The Best Australian Essays 2011
Edited by Ramona Koval
Black Inc, $29.95, pp 299
The Best Australian Stories 2011
Edited by Cate Kennedy
Black Inc, $29.95, pp 256
The Best Australian Poems 2011
Edited by John Tranter
Black Inc, $24.95 pp 206
First a commercial question, as befits the present publishing environment: why are the poems $5 cheaper than the stories and the essays? I suppose it’s a business decision based on the truth that poetry is difficult to sell. Then again, short fiction is hardly flying off the shelves. No wonder the five-year-old Prime Minister’s Literary Awards, the most lucrative in the nation, only now include a poetry prize, with the first to be handed out next year.
So let’s start with the poetry, which is full of riches. Indeed, each of these anthologies from Melbourne-based Black Inc, which have become an annual publishing event, point to a disconnect between the anaemic condition of the books business and the blooming health of Australian writing. If people are buying fewer books, it’s not because writers aren’t writing well. They are writing brilliantly, and this is true across genres and along the spectrum, from beginners to old hands:
I can think of half a dozen Australian novels published in 2011 that deserve to be candidates for next year’s Booker Prize.
The Best Australian Poems 2011, edited by well-known Sydney poet John Tranter, most obviously blends that mix of youth and experience that runs through these three volumes. Les Murray, still Australia’s best chance for a second Nobel Prize in Literature, is there, as he must be, and so is Bruce Dawe, perhaps our best-loved living poet. (I loved his poems as a schoolboy and — disclaimer time — was thrilled to be the first publisher of the poem selected here, ‘Mini-Series’, in the literary pages of the Australian.) Robert Gray and Robert Adamson are represented, as are Chris Wallace-Crabbe, Thomas Shapcott, Geoff Page, Gig Ryan, Diane Fahey, Geoffrey Lehmann, Peter Rose and most of the others you would expect to get a guernsey.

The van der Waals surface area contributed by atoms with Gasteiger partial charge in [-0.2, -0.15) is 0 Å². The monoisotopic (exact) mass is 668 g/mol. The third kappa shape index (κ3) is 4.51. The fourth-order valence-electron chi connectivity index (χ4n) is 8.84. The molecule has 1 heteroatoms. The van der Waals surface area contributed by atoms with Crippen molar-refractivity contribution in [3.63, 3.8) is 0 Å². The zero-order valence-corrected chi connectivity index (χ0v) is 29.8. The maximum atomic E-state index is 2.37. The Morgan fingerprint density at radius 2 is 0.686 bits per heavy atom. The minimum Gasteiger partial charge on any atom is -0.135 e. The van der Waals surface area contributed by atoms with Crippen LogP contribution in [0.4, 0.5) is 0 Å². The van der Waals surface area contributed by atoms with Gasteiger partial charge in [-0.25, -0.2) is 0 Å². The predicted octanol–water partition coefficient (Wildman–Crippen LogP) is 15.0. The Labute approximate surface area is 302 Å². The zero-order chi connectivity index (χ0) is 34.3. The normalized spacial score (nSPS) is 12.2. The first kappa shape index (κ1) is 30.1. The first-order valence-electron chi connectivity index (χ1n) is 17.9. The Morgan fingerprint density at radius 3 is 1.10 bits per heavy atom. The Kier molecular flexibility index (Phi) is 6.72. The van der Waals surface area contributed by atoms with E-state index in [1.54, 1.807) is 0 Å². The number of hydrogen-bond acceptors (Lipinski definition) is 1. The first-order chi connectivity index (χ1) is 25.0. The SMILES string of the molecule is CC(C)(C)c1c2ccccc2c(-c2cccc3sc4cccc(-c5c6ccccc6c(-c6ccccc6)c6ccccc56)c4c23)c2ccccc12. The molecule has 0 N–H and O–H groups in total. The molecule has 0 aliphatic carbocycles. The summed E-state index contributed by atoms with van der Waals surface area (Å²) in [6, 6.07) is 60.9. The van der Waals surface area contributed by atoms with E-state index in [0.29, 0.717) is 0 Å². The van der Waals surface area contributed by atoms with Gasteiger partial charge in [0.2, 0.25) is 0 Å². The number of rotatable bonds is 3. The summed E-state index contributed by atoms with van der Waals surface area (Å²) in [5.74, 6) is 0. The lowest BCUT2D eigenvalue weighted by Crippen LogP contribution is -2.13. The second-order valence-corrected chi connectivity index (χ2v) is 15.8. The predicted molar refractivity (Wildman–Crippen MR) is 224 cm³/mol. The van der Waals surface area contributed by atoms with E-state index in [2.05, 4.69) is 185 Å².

This older guard stands protectively (one hopes!) alongside an emerging cadre of exciting young Australian poets, many of them women under 30. To name a few: Ali Alizadeh, Kate Fagan, Jane Gibian, Sarah Holland-Batt, Rhyll McMaster, Felicity Plunkett, Jaya Savige.
The poems collected here engage with current affairs: Jennifer Maiden pins Julia Gillard as ‘Welshly stiff in a little uniform, Welsh-mam bossy’, while Philip Salom chides the architects of the GFC, ‘… their features unremarkable/as if money erases them, and indifference keeps/them young’.
The other main engagement, as one expects from poetry, is with the niggling, nagging questions of life and death and ageing, and especially what to do with decaying parents, a boomer obsession that rivals property prices.
The funniest poem is Alan Wearne’s ‘Freely and with the appropriate sense of space’, in which many of his colleagues in this collection have walk-on parts, as do, less expectedly, Charles Bukowski, Allen Ginsberg and Alexander Pope.
Humour is harder to find in The Best Australian Essays 2011, which is unsurprising given the events of the past 12 months — though the always stimulating Peter Conrad does have a fine piece on the comedian Chris Lilley.